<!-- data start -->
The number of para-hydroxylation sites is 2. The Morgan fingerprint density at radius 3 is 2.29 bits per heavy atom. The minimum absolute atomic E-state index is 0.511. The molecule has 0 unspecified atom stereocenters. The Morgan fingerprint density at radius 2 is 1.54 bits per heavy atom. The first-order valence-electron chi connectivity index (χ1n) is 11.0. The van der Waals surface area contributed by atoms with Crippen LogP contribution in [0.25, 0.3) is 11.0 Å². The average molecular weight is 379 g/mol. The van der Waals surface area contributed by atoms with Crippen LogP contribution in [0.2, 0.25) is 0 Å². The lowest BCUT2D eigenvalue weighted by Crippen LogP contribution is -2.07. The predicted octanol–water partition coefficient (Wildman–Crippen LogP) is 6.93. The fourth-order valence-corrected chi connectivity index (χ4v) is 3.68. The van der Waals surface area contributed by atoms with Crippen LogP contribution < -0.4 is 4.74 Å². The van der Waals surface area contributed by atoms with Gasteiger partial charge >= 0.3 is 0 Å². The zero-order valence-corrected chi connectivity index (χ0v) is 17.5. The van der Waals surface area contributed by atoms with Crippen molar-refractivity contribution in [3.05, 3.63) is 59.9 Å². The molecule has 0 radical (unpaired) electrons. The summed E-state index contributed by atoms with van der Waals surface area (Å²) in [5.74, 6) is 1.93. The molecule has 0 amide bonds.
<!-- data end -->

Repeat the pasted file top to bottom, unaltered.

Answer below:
The number of para-hydroxylation sites is 2. The Morgan fingerprint density at radius 3 is 2.29 bits per heavy atom. The minimum absolute atomic E-state index is 0.511. The molecule has 0 unspecified atom stereocenters. The Morgan fingerprint density at radius 2 is 1.54 bits per heavy atom. The first-order valence-electron chi connectivity index (χ1n) is 11.0. The van der Waals surface area contributed by atoms with Crippen LogP contribution in [0.25, 0.3) is 11.0 Å². The average molecular weight is 379 g/mol. The van der Waals surface area contributed by atoms with Crippen LogP contribution in [0.2, 0.25) is 0 Å². The lowest BCUT2D eigenvalue weighted by Crippen LogP contribution is -2.07. The predicted octanol–water partition coefficient (Wildman–Crippen LogP) is 6.93. The fourth-order valence-corrected chi connectivity index (χ4v) is 3.68. The van der Waals surface area contributed by atoms with Crippen LogP contribution < -0.4 is 4.74 Å². The van der Waals surface area contributed by atoms with Gasteiger partial charge >= 0.3 is 0 Å². The zero-order valence-corrected chi connectivity index (χ0v) is 17.5. The van der Waals surface area contributed by atoms with Crippen molar-refractivity contribution in [3.05, 3.63) is 59.9 Å². The molecule has 0 radical (unpaired) electrons. The summed E-state index contributed by atoms with van der Waals surface area (Å²) in [5.74, 6) is 1.93. The molecule has 0 amide bonds.